“They’ll take out the military targets first,” he argues.  “We need to get out of here... if another wave of attacks come, they’ll move to smaller targets.”  He reaches out, grabbing hold of her shoulder painfully tight, his voice loud.  “For god’s sake, Tekla, San Francisco could be next!”


She takes a shaking breath, feeling the last hope for a quick death slither away from her and disappear.  Spartan’s waiting, his blue eyes bright with desperation and that impossible hope she has never really understood.


“Then let’s move,” she growls.  “The truck’s in the garage.”




Tekla avoids all the main streets, driving over lawns and through yards to get away.  People are stumbling through the streets like sleepwalkers.  Parentless children, lost and crying, standing on street corners.  Random gunfire comes from the distant thoroughfares, vehicles piled up to become impromptu roadblocks, penning them in.  Tekla ignores it all, popping the vehicle into four wheel drive before gunning the engine.  There are no rules anymore.  Her only focus is escape.


Twenty minutes later they’re on one of the dirt roads outside the city, heading up into the hills, and from there to the mountains.  They have three quarters of a tank of gas and no supplies, save the few things scrounged from the apartment and thrown in the back of the truck.  They have a few survival items Tekla had on hand, all her food. They have no iodine for radiation poisoning. And only one firearm: a handgun.  Tekla’s mind sifts through all of these details like a list of numbers, balancing them against their chances of survival.  All the while, another part of her mind is back on the events of a week ago.  That was the afternoon when Spartan showed up at Gideon’s funeral and she looked up, catching him staring at her.


Spartan may have been drunk, but he hadn’t forgotten that night they’d shared either.


Her fingers tighten on the steering wheel.  Gideon killed himself because of their discretion. His best friend, Spartan, will survive if it’s the last thing she ever does.




Two hours outside of San Francisco, the radio – which has, so far, been announcing the alien attacks and the sight of bugs in the streets – goes dead.  Spartan sighs, then leans forward and flicks it off. 


For the rest of the morning, they drive in silence.




They make it to a small, abandoned community mid-afternoon.  There are piles of bodies lined up like cordwood in the street, executed, it appears, by some now-absent force.  Tekla’s eyes are drawn to them: children, adults and elderly alike. For the first time, she truly feels fear.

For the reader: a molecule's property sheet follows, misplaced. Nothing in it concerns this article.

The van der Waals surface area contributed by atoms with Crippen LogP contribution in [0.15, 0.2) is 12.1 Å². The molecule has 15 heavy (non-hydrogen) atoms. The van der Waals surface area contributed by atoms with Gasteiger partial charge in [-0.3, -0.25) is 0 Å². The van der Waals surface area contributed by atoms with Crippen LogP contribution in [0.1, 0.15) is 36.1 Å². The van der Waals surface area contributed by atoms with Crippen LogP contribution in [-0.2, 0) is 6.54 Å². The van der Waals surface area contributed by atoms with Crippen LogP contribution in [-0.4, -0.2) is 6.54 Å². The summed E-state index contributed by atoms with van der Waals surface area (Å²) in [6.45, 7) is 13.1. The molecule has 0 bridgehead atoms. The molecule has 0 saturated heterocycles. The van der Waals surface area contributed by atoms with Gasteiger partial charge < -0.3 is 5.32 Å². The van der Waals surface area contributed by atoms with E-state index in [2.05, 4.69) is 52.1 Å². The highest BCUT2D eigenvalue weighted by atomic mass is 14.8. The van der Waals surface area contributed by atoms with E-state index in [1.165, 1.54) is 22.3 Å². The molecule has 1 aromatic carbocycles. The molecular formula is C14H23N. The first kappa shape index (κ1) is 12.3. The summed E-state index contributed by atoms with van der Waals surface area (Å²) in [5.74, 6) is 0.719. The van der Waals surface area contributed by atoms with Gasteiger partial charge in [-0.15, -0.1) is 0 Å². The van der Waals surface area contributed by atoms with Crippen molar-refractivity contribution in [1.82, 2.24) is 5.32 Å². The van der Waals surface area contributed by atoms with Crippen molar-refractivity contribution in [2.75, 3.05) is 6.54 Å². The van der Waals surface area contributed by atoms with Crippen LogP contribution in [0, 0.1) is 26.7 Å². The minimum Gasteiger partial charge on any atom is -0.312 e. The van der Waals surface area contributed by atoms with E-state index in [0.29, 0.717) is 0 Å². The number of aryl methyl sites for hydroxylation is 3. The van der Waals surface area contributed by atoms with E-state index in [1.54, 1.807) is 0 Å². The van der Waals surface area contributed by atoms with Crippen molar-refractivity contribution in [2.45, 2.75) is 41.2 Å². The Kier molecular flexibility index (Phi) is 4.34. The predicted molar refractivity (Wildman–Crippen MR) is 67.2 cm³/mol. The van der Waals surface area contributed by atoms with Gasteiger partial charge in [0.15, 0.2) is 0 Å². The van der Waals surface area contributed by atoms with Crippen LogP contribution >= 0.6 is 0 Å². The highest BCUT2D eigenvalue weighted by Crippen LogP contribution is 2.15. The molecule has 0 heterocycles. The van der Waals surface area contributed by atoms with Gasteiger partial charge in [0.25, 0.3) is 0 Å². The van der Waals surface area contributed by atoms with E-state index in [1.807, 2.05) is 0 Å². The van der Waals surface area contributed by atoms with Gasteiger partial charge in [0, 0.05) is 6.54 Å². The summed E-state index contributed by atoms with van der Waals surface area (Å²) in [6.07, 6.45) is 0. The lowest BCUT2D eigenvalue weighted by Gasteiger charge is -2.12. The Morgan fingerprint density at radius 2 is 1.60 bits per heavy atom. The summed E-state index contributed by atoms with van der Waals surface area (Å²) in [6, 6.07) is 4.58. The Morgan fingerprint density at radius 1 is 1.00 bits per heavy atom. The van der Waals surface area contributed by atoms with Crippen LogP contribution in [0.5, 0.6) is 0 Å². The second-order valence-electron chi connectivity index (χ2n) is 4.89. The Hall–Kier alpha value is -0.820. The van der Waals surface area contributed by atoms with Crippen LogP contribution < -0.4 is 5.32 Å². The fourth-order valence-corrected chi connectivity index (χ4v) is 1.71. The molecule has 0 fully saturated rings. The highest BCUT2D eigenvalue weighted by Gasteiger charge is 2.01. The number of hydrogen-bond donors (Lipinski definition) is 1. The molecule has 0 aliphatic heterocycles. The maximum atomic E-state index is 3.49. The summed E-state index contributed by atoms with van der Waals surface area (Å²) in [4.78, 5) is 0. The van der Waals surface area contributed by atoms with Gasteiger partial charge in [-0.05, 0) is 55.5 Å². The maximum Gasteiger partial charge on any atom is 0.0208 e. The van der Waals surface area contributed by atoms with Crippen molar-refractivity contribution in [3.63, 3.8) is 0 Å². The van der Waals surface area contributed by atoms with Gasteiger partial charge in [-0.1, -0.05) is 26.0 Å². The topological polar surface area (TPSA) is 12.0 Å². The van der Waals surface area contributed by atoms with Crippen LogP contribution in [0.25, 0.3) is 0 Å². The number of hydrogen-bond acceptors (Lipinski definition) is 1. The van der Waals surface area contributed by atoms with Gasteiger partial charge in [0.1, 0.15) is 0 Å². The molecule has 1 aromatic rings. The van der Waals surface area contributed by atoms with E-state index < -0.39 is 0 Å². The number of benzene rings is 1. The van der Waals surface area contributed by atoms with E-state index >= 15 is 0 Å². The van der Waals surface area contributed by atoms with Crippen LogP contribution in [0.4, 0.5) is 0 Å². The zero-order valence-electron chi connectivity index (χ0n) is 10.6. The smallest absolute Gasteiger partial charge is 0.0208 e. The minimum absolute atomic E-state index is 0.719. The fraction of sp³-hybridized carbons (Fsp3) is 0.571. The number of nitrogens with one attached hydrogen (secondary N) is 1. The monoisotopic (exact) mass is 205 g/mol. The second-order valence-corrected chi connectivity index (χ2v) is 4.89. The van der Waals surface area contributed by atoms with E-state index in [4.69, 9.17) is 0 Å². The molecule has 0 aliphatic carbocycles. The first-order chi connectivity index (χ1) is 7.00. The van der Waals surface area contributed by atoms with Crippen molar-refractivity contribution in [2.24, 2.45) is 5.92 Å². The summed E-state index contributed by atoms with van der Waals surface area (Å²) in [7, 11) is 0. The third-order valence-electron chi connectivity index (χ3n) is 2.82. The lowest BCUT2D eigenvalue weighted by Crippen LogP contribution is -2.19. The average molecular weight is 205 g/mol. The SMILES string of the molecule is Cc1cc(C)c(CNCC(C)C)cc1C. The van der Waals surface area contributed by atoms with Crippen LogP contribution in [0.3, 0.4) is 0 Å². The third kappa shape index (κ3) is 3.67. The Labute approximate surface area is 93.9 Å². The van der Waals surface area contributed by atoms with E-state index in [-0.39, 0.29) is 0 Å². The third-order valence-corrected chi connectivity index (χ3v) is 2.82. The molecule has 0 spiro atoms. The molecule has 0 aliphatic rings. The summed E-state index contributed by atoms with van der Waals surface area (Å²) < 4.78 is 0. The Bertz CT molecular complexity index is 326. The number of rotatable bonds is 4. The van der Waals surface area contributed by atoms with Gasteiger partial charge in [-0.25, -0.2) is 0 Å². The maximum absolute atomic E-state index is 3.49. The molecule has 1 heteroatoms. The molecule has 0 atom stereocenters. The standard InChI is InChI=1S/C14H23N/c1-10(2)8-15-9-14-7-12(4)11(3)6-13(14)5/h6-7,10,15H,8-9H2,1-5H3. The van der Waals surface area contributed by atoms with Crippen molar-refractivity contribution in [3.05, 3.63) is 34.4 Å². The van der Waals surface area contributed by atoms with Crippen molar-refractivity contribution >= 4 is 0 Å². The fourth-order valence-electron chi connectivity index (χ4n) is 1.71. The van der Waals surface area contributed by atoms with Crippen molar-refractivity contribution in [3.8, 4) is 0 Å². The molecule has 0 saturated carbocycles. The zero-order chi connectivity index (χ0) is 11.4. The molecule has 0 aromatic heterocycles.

“The bugs are killing survivors,” Spartan says, startling her.  “They’re hunting them. They’ll be looking for us too.”


Tekla nods.  The town is impossibly quiet, but she knows it’s an illusion.


“Then we need to move fast,” she says, her mind switching gears midway, anxiety replaced by determination.  “I’m going to siphon another tank of gas.  You look for supplies.” 


Spartan pushes the weapon into her hands.


“Here, take your gun,” he mutters, not holding her eyes.  “Just in case.”


“You’ll need it more than me,” she growls, and turns away before he can argue.  “Let’s just hurry up and get the hell out of here.”




By sunset, they’ve hit the logging roads, the ones with the yellow signs announcing “downhill has right of way”.  Tekla switches the truck into low gear to compensate for the incline, slowing down as they gain elevation.  She doesn’t know where they’re going, but Spartan has been prattling on about fallout and radiation, and ‘up’ seems as good a direction as any.


When they get to the end of the road it’s twilight and Tekla slows the truck further, doing a three-way turn so that it is facing downhill.  In case, her mind hisses, but she doesn’t let the thought go any further.  If the alien force find them, they’re dead.   


As she makes the final adjustment to the wheels, Spartan takes a sharp intake of breath, and Tekla’s hand goes to the weapon she’s no longer holding.  She turns to Spartan, but he’s already staring out the window, his face bright with something.  His hand rises up, pointing into the distance with shaking fingers.